Careful Customer Service Sustains Texas Business Owner’s Success

Texas PRO Lou Paulsen builds his Can-Doo Budjet Rentals on careful customer service, charging to turn a profit and a catchy TV jingle.
Careful Customer Service Sustains Texas Business Owner’s Success
Technician Rod Jones loads a restroom after servicing it at a construction site.

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Embracing productivity-enhancing technology ­such as GPS units and route-scheduling software, and modern marketing methods like radio and television advertising have enabled Lou Paulsen to build a thriving portable sanitation mainstay in Abilene, Texas.

But the real secret to 30-plus years of success for Can-Doo Budjet Rentals Inc. stems from something much simpler. As Paulsen puts it, everything boils down to just three words: service, service and service.

“We’ve been service-oriented since day one,” says the plainspoken Texan, who founded his company in 1981. “The first thing I tell a new employee is that if a restroom isn’t clean enough for his mother, wife, daughter or girlfriend to use, it’s not clean. And if he doesn’t want to clean restrooms to that standard, he can hit the road.”

To Paulsen, providing great service also requires further groundwork, such as having thorough discussions with customers to accurately determine how many units they need. That’s not always easy, because customers inevitably want to use as few units as possible to save money. He learned that the hard way while renting restrooms for his first special event: a Knights of Columbus brat fry.

The group insisted that four restrooms would be adequate, a number that ended up woefully inadequate when 750 or 800 people showed up. “They called and said the restrooms were overflowing,” Paulsen recalls. “So I spent the rest of that afternoon with a pump truck, servicing the restrooms. That was my initiation into the special-event business.”

Ready for anything

Quick response is another prerequisite for top service, which is why someone from Can-Doo is always on call, ready to answer the phone 24/7. That pays dividends in situations like the time a waterline broke at a local Walmart store, rendering the restrooms unusable. Within an hour, Can-Doo delivered 16 restrooms, which allowed the store to remain open.

Well-trained employees also are critical to providing great customer service. Paulsen says he trains employees in all aspects of the business, from knowing how to figure out the number of units required for various jobs to driving safety.

“The first thing we teach them about driving is that a vacuum truck is a work horse, not a race horse,” he emphasizes. “We don’t allow them to drive more than 60 miles per hour. It’s hard to get it through their heads that you can’t drive a vacuum truck 75 miles an hour and expect it to last.

“We also don’t allow our drivers to smoke and drive at the same time, or use a cellphone unless they pull off the road,” he adds, pointing out that years ago, one of his drivers had a wreck while talking on a cellphone.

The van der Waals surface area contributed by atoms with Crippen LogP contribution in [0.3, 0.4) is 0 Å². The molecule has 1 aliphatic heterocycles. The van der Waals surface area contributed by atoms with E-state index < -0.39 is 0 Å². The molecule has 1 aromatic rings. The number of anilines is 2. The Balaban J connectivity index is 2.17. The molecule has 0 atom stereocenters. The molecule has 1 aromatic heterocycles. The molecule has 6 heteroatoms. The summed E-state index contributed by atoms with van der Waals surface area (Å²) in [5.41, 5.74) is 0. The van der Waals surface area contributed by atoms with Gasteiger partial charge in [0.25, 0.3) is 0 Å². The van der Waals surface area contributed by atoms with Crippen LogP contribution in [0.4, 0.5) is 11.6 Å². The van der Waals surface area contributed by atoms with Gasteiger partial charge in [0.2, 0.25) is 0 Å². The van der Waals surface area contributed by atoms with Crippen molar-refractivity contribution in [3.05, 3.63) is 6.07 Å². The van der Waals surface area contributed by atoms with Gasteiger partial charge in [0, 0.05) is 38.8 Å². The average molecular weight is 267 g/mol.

Paulsen is also a believer in getting workers certified by the Portable Sanitation Association International. As a member of the PSAI board of directors for six years, he also encourages portable restroom operators to join the professional group.

“I got interested and became a member about 20 years ago, after I attended a [Pumper & Cleaner Environmental Expo International] and visited a PSAI booth,” he says. “There’s no college or learning institution for the portable restroom business, but PSAI puts it all together. It’s worth it just for the knowledge you learn from other operators ­– you can’t put a dollar-and-cents value on what that’s worth. The annual fee is the best money you’ll ever spend in this business.”

Switching gears

Before he entered the portable sanitation business, Paulsen owned and operated a marina in Peoria, Ill. After deciding to make a career change and doing market research, he moved to Abilene and started out with 20 restrooms, a pickup truck with a 200-gallon waste/50-gallon freshwater slide-in tank and one employee: himself.

Today, Can-Doo employs 14 people in Abilene and a branch facility 90 miles southwest in San Angelo, Texas, and owns about 1,000 restrooms (including about 20 handicapped-accessible and four ADA units) made by PolyJohn Enterprises, Satellite Industries and PolyPortables. Its business volume is about 65 percent monthly rentals (construction sites, remote oil-drilling rigs and military bases) and 35 percent special-event rentals.

The company’s roster of equipment has grown dramatically, too. Paulsen’s truck fleet includes a 2008 Dodge 4x4 with a 650-gallon waste/350-gallon freshwater steel tank; a  pair of 2007 GMC 5500 models with a 650-gallon waste/300-gallon freshwater steel tank; a 2012 Dodge with a 750-gallon waste/400-gallon freshwater aluminum tank; and a 2013 Ford with a 750-gallon waste/400-gallon freshwater aluminum tank. All five trucks were built out by Lane’s Vacuum Tank Inc.